“By waiting until the third week of August, we believe it gives us a chance to get this thing under better control, to get more people wearing that facial covering and to get us in a place where we can handle this in a much better way,” said Gov. Beshear. “My concern is if schools start before this, we’ll see cases in schools. And if we see a lot of early cases in schools, it will be harder to get all of our schools open for in-person classes in some way that works for those families.”
Case Information – Monday, July 27
As of 4 p.m. July 27, Gov. Beshear said there were at least 27,601 coronavirus cases in Kentucky, 522 of which were newly reported Monday. Twenty-one of the newly reported cases were from children ages 5 and younger, including a 4-month-old from Jessamine County and a 9-month-old from Bullitt County.
Unfortunately, Gov. Beshear reported nine new deaths Monday, raising the total to 709 Kentuckians lost to the virus.
The deaths reported Monday include a 74-year-old woman from Bell County; four men, ages 70, 71, 82 and 98, and three women, ages 61, 76 and 84, from Jefferson County; and 61-year-old man from Livingston County.
As of Monday, there have been at least 588,926 coronavirus tests performed in Kentucky. The positivity rate currently stands at 5.58%. At least 7,466 Kentuckians have recovered from the virus.
For additional information, including up-to-date lists of positive cases and deaths, as well as breakdowns of coronavirus infections by county, race and ethnicity, click here.
Case Information – Sunday, July 26
Due to limited reporting on the weekends, some updated information is now available from Sunday, July 26.
As of Sunday, there were 586,679 coronavirus tests performed in Kentucky. The positivity rate was at 5.51% and at least 7,464 Kentuckians had recovered from the virus.
For a detailed look at coronavirus case information from Sunday, July 26, click here.
Fiscal Year 2020 Budget Update
Expanding on some good news about fiscal year 2020, Gov. Beshear announced today that the General Fund revenues ended up $104.6 million above the budgeted estimate, at a total of nearly $12 billion. The General Fund surplus will be $177.5 million.
“COVID-19 has upended all of our lives, and what it’s going to do to our budget next year, without federal assistance, will be devastating. We believe it could cause the single largest budget cuts in our state’s history, and we hope Congress will act,” said Gov. Beshear. “But what I can tell you is that this year’s budget has turned out to be one of the better budgets we’ve had here in a while in Kentucky. We did not end the year with a deficit; we ended up $177.5 million in the black. … I hope the people of Kentucky know how fiscally responsible this administration is committed to being, especially during this crisis.”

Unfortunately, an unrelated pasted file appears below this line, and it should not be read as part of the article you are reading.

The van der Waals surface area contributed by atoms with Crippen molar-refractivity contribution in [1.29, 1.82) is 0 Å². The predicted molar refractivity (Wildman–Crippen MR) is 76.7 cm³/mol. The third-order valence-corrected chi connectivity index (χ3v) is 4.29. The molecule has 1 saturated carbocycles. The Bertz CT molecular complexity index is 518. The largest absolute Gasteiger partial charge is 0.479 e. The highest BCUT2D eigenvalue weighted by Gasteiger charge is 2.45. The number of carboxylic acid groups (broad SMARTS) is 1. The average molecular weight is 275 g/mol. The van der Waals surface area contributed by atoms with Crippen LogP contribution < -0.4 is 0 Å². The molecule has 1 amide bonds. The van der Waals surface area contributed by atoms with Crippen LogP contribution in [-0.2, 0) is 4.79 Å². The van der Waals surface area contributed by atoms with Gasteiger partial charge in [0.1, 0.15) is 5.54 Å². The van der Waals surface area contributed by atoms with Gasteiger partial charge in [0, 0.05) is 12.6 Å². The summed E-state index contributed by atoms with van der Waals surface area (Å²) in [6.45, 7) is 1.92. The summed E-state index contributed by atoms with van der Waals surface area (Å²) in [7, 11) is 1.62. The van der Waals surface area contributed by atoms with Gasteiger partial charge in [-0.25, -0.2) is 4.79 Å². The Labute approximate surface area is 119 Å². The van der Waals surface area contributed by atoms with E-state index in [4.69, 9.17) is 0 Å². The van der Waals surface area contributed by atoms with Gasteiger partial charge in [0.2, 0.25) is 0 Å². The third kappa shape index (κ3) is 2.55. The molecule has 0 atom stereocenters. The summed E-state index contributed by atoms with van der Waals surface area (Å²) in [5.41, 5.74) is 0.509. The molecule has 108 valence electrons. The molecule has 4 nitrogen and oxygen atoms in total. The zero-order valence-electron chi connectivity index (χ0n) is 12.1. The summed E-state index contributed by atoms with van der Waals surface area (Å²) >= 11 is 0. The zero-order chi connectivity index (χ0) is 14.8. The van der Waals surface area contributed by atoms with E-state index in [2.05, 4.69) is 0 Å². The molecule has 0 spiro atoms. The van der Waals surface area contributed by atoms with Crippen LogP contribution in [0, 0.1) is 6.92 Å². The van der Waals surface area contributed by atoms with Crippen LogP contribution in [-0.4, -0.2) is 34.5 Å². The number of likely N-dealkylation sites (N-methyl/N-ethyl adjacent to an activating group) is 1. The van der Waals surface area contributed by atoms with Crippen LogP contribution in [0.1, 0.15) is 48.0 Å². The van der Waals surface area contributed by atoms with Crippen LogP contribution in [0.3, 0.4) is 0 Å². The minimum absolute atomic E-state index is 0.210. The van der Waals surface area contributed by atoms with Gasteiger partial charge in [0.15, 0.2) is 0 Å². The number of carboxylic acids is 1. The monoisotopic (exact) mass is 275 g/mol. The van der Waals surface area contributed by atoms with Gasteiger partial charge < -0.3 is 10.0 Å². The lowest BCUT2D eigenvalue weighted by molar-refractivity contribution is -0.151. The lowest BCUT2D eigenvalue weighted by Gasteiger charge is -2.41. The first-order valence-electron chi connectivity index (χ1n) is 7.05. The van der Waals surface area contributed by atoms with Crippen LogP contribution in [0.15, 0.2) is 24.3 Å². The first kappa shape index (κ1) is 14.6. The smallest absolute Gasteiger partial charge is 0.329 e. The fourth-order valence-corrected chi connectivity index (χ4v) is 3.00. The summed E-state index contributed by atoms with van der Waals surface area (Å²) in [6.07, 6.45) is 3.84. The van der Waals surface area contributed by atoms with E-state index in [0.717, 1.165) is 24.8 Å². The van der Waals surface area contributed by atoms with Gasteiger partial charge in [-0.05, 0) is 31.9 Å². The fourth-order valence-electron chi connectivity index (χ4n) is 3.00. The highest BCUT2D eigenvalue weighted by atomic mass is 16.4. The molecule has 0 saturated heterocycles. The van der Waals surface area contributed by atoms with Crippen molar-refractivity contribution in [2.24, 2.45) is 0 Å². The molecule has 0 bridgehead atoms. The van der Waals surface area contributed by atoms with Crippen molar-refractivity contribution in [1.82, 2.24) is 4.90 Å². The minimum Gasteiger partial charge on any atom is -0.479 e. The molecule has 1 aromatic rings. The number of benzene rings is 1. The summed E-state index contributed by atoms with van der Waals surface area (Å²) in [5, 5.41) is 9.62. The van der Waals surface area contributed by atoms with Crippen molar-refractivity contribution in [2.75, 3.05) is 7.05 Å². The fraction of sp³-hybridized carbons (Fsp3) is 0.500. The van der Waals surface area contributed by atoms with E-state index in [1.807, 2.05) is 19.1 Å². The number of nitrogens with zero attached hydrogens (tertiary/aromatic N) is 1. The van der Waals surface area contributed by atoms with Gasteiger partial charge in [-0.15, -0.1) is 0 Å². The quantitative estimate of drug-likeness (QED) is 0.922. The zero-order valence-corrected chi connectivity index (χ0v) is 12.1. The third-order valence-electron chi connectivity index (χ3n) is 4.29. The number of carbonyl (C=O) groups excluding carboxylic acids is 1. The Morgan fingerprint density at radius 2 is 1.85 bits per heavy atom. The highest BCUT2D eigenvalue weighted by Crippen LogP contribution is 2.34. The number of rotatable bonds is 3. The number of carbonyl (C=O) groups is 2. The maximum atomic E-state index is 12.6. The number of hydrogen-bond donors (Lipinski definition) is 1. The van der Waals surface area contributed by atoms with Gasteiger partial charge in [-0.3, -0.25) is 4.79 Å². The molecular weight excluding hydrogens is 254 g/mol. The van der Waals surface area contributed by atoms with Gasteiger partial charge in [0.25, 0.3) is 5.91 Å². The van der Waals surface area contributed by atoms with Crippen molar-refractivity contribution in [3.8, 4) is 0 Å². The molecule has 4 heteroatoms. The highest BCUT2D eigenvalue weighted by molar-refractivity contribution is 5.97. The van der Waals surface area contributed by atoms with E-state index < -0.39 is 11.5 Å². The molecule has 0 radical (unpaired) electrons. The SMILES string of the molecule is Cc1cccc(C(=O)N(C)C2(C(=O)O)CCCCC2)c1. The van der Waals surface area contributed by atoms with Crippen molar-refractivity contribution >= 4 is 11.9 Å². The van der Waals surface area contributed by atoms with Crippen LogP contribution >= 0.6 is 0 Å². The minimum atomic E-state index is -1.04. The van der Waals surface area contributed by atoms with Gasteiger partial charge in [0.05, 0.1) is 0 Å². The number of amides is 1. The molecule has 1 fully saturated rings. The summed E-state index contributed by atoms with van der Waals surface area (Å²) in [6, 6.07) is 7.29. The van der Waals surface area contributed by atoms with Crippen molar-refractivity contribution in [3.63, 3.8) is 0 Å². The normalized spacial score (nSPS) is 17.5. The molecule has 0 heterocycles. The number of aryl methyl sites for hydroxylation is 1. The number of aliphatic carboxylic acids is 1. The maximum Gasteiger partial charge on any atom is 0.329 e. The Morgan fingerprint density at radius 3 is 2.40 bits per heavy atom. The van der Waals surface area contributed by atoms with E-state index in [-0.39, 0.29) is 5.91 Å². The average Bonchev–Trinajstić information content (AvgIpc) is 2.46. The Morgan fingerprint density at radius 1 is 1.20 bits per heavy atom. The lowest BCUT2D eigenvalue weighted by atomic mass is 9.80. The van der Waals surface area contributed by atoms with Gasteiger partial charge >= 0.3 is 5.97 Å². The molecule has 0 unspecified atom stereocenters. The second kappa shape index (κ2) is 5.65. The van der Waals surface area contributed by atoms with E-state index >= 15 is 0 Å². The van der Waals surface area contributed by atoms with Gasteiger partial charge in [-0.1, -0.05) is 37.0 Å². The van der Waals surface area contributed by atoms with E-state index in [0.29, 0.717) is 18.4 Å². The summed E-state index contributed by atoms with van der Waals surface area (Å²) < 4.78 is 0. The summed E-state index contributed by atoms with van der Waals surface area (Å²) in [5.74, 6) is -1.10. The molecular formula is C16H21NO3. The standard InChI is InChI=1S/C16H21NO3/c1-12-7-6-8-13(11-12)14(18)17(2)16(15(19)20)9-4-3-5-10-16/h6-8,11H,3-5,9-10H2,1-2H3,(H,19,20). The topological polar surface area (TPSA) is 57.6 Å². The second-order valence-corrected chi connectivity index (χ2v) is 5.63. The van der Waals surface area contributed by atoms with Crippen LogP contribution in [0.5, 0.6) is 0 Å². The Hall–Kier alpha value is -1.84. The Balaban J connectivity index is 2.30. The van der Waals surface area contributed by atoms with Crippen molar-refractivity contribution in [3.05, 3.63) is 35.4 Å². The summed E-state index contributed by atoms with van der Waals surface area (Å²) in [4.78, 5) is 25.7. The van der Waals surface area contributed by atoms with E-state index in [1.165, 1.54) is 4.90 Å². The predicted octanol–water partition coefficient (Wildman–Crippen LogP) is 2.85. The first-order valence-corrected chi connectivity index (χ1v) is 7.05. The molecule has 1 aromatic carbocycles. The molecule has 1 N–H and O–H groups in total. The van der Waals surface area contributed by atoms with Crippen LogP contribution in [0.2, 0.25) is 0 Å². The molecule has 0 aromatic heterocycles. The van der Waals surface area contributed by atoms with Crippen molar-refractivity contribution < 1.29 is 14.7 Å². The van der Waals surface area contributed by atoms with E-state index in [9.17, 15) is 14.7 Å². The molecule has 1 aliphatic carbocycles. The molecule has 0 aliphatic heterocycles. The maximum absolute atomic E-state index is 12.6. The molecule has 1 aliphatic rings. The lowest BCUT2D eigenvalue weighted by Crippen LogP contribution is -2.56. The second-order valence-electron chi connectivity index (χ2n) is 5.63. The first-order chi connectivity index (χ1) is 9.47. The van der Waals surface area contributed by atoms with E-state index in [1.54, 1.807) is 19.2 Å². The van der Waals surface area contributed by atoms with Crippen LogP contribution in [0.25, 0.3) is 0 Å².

Previously, Gov. Beshear said the improved economic footing means:
- No budget cuts to K-12 education, post-secondary education, and health and public safety, and
- No cuts to the Judicial or Legislative branch budgets.
The Governor also has said an increase in lottery revenues would result in another $15 million for need-based student financial aid this coming school year.
After holding back $15 million for necessary government expenses, Gov. Beshear said the $162.5 million going to the rain day fun, which is called the Budget Reserve Trust Fund, will bring it up to $465.7 million, which is the largest deposit to the fund from a year-end surplus.
“This extra amount to the rainy day fund is good, because we’re going to need it. As good as this looks, next year looks just as bad,” said Gov. Beshear.
Gov. Beshear cautioned that the outlook for fiscal year 2021 remains challenging.
He said that although the Road Fund revenue posted a shortfall of $60.3 million, no cuts were being made to the state construction program due to lower spending and help from the federal Coronavirus Aid, Relief and Economic Security (CARES) Act.
Gov. Beshear emphasized that successfully fighting to stop the spread of COVID-19 remains the most important component to safeguarding our economy.
Unemployment Insurance Claims Update
Amy Cubbage, general counsel of the Labor Cabinet, provided an update Monday on the state’s efforts to address the unprecedented number of unemployment insurance claims brought on by the pandemic.
There currently are approximately 68,000 initial claims waiting for resolution, though some significant percentage of those are duplicates. This includes 4,900 claims filed in March, 22,000 filed in April and 20,000 filed in May.
Of the 68,000 initial claims, approximately 63,000 have been investigated and are awaiting a written Notice of Determination.
“When someone loses a job and files an unemployment claim, it could be disputed or undisputed, and a claim could be disputed for multiple reasons. The undisputed claims are obviously the easy ones. We can process those quickly and get payments out. But if a claim is disputed, federal law requires the Office of Unemployment Insurance to issue a formal, written adjudication of the dispute,” said Cubbage. “That is a federal rule. We can’t waive that.”